The number of conscientious objectors beat me too . In the context of the times that were in it with the British Empire being at the apex of it’s worldwide power these CO’s must have been brave souls . Must check out the Irish record if there is a separate one . I suspect we might have had fewer objectors on the grounds of pure conscience than on political grounds ?

    World War 1 came about after 44 years of peace in Europe between the major imperial powers . It has now been 65 years since the last World War although several smaller proxie wars have been fought at least up to the end of the Cold War . Recent ‘wars’ have been variously defined as wars against terror and or resource wars .

  • I was assuming that the CO figure for all of Ireland must be nil: no conscription.

    Now, desertion and mutiny: that’s another matter.

    In 1962, in Galway, I met a bloke who claimed to be a survivor of the 1920 Solan mutiny. Admittedly, it was in a pub and I was buying, but there were 400 of them, so it’s a fair bet.

  • Dewi

    Honest Injun? – Malcolm – tell Mick you would like to post on slugger……

  • Greenflag

    ‘When I graduated from TCD (1965) I didn’t have the option.’

    I don’t know what degree subject you took but from what I understand over half the number of graduate doctors and engineers had to emigrate in those years regardless of religious background . The country’s economy probably a quarter of what is now was too small to absorb them and it had been like that since the 1800’s . We may well be unfortunately entering another few years of the same again for many of the next few years crop of graduates .

    But your experience reminded me of an interview I had with a n Irish State /semi state organisation circa 1990 . I had been abroad for a few years having left with some 250,000 others in the mid 1980’s . In my case it was an offer abroad I could not refuse and it offered an escape from the ironically ‘depressive mood ‘ in the country at that time . I knew I was returning but in the final analysis when I did it was more by chance than anything else.

    To cut a long story short one of the ‘interviewing ‘ panel asked me why had I left Ireland in 1984 and why did’nt I stay and ‘build up the country ‘ or words to that effect ‘ . I was a bit taken aback as the question was almost couched in you’re a ‘traitor ‘ for leaving your country terms . . The older members of the panel visibly winced iirc .

    It had not dawned on this cretin that a quarter million of his fellow countrymen had gapped it for better opportunities overseas during those years and that perhaps I I was just one of those who had helped to keep him in clover by not being a drain on the country’s resources !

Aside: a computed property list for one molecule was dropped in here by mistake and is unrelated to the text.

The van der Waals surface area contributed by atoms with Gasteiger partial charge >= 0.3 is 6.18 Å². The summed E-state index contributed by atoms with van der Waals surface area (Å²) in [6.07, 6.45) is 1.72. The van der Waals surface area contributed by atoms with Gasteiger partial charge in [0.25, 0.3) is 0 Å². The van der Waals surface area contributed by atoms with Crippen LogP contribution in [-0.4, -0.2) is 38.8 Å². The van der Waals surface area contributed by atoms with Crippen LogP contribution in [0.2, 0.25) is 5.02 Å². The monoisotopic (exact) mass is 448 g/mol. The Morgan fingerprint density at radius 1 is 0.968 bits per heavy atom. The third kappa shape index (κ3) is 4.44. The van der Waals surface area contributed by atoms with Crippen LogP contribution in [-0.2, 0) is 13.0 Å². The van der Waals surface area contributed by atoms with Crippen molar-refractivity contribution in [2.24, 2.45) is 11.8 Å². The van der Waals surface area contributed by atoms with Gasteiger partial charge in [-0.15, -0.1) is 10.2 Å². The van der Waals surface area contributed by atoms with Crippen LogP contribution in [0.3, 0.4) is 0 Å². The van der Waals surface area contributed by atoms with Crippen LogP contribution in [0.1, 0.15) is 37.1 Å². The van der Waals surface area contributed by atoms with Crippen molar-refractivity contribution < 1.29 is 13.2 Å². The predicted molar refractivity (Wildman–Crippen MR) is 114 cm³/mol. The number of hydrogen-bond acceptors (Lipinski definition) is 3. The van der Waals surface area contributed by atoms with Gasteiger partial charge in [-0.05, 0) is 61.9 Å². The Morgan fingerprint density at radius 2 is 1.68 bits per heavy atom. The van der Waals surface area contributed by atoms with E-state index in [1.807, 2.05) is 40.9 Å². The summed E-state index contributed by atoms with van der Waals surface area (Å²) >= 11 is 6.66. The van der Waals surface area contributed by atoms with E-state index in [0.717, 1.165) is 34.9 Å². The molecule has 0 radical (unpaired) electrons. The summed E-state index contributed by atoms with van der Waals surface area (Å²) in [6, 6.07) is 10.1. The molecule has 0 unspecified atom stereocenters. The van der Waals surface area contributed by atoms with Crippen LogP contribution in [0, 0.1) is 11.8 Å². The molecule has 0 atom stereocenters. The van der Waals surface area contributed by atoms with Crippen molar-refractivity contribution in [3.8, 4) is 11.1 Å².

To the surprise of the panel I stood up immediately and wished the two older gentlemen a quick and mannerly goodbye by shaking their hands and then as I left I turned to the ‘gobshite’ and told him that he should improve his ‘interviewing ‘ skills as well as his knowledge of the economy of the country that employed him ( or words to that effect spiced up with some crude terms that took the colour from his cheeks !

    Yes some mother’s do have them 😉

  • Greenflag

    Of course Malcolm I stand corrected .

    A good read on the First World War and those times which I read a few weeks ago is

    ‘A Long Long Way’ by Sebastian Barry which was a finalist for the Booker Award . It’s in novel form but I could’nt put it down till I finished it and that’s not something I can say about any other novel I’ve read in recent years .

  • Susan

    Dewi, I got 6 out of 10, but was helped immeasurably by reading all of Malcom’s posts before taking the quiz. I had forgotten how much I missed the Redfellow’s eloquence.

    Also, I reckoned there might just be a Blue Iolo up for a Q Award, but no way could he have safely left the house in the days of Owain Glyndwr.

    I’m off to admire the photographs now.

  • Dewi

    Croeso yn ôl Siwsan – don’t stay away for so long again !

  • Only later did I realise that my cavalier assumption applied only to WW1 — so no regrets or apology needed.

    Then there’s WW2, when it was just as thorny a topic, north and south. The bone-heads of the Craig/Andrews administrations were gung-ho for it: wiser counsels prevailed in London.

    Greenflag‘s comments reminded me to look up this telling exchange (Commons questions, 20 May 1941). I haven’t bothered to add party affiliations: they are too obvious:

    Brigadier-General Clifton Brown (MP for Hexham): asked the Prime Minister whether he will reconsider the question of conscription for Northern Ireland; and whether he can make any statement about it?

    Sir Annesley Somerville (MP for Windsor) asked the Prime Minister whether, in view of the strong feeling in Ulster in favour of conscription, he will consider the desirability of introducing this measure?

    Mr Henry Harland (MP for East Belfast) asked the Prime Minister whether His Majesty’s Government will reconsider the policy of not applying military conscription to Northern Ireland, in view of the fact that the people of Northern Ireland are in favour of this course?

    The Prime Minister: This question has for some time past engaged the attention of His Majesty’s Government, and I hope to be in a position to make a statement about it on the first Sitting Day after this week.

    Sir A. Somerville: Does not my right hon. Friend remember that the people of Northern Ireland regard this negative policy up to the present as a slight on their patriotism, and also that one frightful result of it is that the good men volunteer while the less good men get their jobs?